Discrete Probability

Events which can take only particular values


Two classes of probability

Discrete and Continuous


Significance of Independent Sample

Important to determine randomness so one can know whether or not to treat samples independently


Example of up and down random test

Stock market


Example of test for randomness

computer evalutes output for patterns


1D Random Numbers
2D Randomness 3D Randomness 
Time or Space
Time and Space (Raindrops on paper) x and y X,Y,Z 

“Gamblers Fallacy”

Current events are not influenced by previous outcomes


Random Number

With out aim definition or direction


Example of Genetic Stochasticity

Fur color changes


Genetic Stochasticity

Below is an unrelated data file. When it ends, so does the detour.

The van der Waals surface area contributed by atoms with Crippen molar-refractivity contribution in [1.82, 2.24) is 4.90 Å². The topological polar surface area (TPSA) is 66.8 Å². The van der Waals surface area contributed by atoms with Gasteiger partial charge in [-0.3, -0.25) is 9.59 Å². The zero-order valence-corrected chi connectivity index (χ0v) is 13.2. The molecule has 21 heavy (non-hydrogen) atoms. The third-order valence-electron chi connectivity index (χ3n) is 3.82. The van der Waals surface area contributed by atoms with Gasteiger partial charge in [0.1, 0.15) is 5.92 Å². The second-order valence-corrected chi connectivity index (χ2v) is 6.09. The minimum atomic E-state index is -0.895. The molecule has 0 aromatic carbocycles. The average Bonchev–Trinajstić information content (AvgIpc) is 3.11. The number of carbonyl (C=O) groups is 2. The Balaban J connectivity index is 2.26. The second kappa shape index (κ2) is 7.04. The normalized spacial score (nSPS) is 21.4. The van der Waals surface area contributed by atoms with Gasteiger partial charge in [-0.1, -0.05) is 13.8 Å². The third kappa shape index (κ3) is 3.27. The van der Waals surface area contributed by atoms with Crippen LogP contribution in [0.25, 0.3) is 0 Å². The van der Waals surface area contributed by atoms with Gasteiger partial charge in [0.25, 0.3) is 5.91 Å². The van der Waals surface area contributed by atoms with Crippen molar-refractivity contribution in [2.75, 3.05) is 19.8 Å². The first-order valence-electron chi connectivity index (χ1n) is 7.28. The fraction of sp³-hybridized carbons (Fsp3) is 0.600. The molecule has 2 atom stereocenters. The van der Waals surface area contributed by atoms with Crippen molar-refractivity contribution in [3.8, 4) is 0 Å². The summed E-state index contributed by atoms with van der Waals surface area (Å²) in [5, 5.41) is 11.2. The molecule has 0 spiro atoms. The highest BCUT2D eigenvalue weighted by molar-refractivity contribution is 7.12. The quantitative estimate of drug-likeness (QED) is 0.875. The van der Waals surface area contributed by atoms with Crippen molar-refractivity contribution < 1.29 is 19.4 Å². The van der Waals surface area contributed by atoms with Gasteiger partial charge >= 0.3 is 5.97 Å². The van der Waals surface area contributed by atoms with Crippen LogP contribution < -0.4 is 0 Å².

Random changes in gene frequencies (Not natural selection)


Example of Natural Catastrophes

Example of Natural Catastrophes Fire, Hurricane


Natural Catastrophes

Infrequent but devastating events experienced by all individuals


Example of Environmental Stochasticity

Summer weather variation


Environmental Stochasticity

Random events experienced similarly by all individuals (Frequent)


What is an example of demographic stochasticity?

Luck at finding food, parental skills, nest making materials etc.


Demographic Uncertainty

Random events experienced differently for different individuals


What did Shaffer proposed occurred in natural systems?

That there were four sources of uncertainty: Demographic, Environmental, Genetic and Natural Catastrophes


It is more realistic to have a range of predictions because_______

There is uncertainty in the real world


Even though there is geometric growth, ___ can still vary.